With this, situations of permanent conflict are generated between legitimate powers and, especially, with the Judicial Power, which is forced to annul decisions or, on the contrary, to endorse them by applying criteria outside their function, since they are socially demanded of them. When politicians violate the law and the courts must assess such conduct, they are compelled to act against the law itself, introducing into this function elements of appreciation that belong to the field of politics and they themselves, therefore, become politicized. Hence, due to the irresponsibility that governs politics in these times of lack of convictions, the need to control the Judicial Power and to politicize it derives.
The state of alarm decreed by the Government, justified on material reasons that Law 4/1981 endorses, is illegal with regard to the delegation of decisions to the regional presidents, since this norm attributes the quality of competent authority to the government in exclusive. The delegation of power to an autonomous community president is only possible when the state of alarm affects exclusively to that territory, not when it is to the entire national territory (art. 7). And there is no possible interpretation given the categorical nature of the rule. The government decree, ignoring the law and without any reference to this contradiction, which silences, attributes that power to those who cannot legally have it and does so within the framework of co-governance that, while being reasonable from political points of view, is not so when a law does not foresee it. And it is not when, in view, the management derived from this governmental decision is anything but effective. Disregarding the law and exempting oneself from responsibilities brings with it this chaos, only a consequence of an illicit act as such, easily recognizable.
It is evident that the government has not assumed the power that is legally incumbent upon it for political reasons, probably because it had encountered the rejection of nationalist parties that make up the parliamentary bloc on which it relies. And, it is also clear that this fragmentation of powers, in the face of a pandemic that knows no borders, is and constitutes a phenomenon that not even federal countries such as Germany assume in their decisions on health matters in exceptional situations. The legislator of 1981, much more serene and respectful of the law, logically foresaw what had to be done and this is what this government did in March and April.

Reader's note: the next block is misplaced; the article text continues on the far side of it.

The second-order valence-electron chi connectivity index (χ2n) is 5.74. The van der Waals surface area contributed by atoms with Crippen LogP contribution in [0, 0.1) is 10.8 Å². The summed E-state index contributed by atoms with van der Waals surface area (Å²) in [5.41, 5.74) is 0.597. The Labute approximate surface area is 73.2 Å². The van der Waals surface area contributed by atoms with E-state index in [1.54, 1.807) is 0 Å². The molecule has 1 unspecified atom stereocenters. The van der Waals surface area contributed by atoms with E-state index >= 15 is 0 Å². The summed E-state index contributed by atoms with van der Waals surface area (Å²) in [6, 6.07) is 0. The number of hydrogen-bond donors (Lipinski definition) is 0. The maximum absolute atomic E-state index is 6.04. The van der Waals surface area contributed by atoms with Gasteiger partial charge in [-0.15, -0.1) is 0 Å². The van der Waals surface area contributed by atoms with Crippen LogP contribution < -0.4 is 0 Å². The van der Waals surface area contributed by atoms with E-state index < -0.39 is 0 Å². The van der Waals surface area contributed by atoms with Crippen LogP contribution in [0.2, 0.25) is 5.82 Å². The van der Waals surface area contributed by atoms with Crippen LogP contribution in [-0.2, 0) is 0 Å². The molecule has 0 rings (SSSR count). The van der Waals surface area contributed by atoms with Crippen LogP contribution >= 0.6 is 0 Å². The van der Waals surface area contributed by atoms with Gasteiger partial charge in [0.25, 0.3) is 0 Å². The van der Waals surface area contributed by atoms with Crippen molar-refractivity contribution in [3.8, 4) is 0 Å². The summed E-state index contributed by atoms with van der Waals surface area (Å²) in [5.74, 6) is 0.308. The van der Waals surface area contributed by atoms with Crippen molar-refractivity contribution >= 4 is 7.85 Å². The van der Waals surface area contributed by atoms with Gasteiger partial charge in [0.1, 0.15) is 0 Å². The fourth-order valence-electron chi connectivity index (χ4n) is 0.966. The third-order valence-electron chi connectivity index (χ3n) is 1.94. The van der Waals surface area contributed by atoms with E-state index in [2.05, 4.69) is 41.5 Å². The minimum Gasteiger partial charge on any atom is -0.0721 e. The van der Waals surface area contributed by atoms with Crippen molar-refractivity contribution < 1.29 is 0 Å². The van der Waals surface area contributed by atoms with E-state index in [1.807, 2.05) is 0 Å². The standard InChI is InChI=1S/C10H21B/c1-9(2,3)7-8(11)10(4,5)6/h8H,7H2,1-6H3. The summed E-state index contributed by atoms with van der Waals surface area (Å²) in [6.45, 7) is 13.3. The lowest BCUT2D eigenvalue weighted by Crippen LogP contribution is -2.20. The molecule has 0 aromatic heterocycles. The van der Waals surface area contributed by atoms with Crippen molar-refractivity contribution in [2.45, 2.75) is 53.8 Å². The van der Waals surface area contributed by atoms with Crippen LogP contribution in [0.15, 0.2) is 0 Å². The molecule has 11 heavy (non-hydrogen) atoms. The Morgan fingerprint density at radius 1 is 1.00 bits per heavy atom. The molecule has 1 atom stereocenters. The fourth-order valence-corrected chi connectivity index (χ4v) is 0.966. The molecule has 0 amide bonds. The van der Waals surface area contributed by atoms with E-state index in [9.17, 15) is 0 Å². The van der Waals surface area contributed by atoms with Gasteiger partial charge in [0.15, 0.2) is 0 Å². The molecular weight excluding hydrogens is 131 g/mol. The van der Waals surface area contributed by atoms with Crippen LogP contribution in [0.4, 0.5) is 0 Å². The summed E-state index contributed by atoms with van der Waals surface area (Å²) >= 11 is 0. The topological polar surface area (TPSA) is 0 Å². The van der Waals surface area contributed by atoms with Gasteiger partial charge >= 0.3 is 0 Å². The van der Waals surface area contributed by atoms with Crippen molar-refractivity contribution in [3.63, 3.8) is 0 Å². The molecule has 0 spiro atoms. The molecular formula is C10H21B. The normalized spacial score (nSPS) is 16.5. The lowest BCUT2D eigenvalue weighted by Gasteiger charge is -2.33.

The government has subordinated the general interest and its own responsibility to its interest in not seeing its image affected by sensitive decisions and to its more immediate objectives that, although laudable, such as the approval of budgets, cannot justify ignoring current legislation and less even to do so in a deep health crisis whose remedy is left in the hands of seventeen authorities, who are not competent and who in turn act under criteria of opportunity that are beneficial for their own territory.
It is regrettable, in any case, that some parties make their support for the government dependent on it ignoring the law and denying its contribution to the budgets if their nationalist wishes are not respected. And it is unfortunate that the government, in its parliamentary weakness, publicly assumes that institutional weakness and its flexibility to give in to manifest illegalities with serious effects on citizens.
Because, the reasonable thing is that they had been dictated in these months, as requested by the PP, appropriate norms to the situation and that they would not have made it necessary to go to a state of alarm in violation of the current law. The passivity of the government and the image of Congress turned into the scene of crude confrontations in front of the gallery, its few legislative initiatives in matters of general interest, are the cause of a country, ours, whose management of the pandemic is not being the better because of the political struggle of opposing groups that each of them need to impose “their” identifying features. And a government hostage to its ambitions and to those who, in very large numbers, put unattainable conditions on it for those who should be aware that it is not power that is most important, but citizenship. And this is absolute when what suffers is health and what is put at risk is the lives of thousands of people.
The fact that Sánchez was absent from the parliamentary debate on the state of alarm is a symptom of an evil that afflicts him and afflicts us, that politics prevails over any other consideration. In any case, even if you don’t want to, the responsibility for what happens will be yours, since your legal obligation is to direct the state of alarm. Delegating what cannot be delegated will not save you from the consequences and will not exempt you from guilt, on the contrary it can turn political responsibility into another of a different nature. You should know or you should have been warned.
Digsmak is a news publisher with over 12 years of reporting experiance; and have published in many industry leading publications and news sites.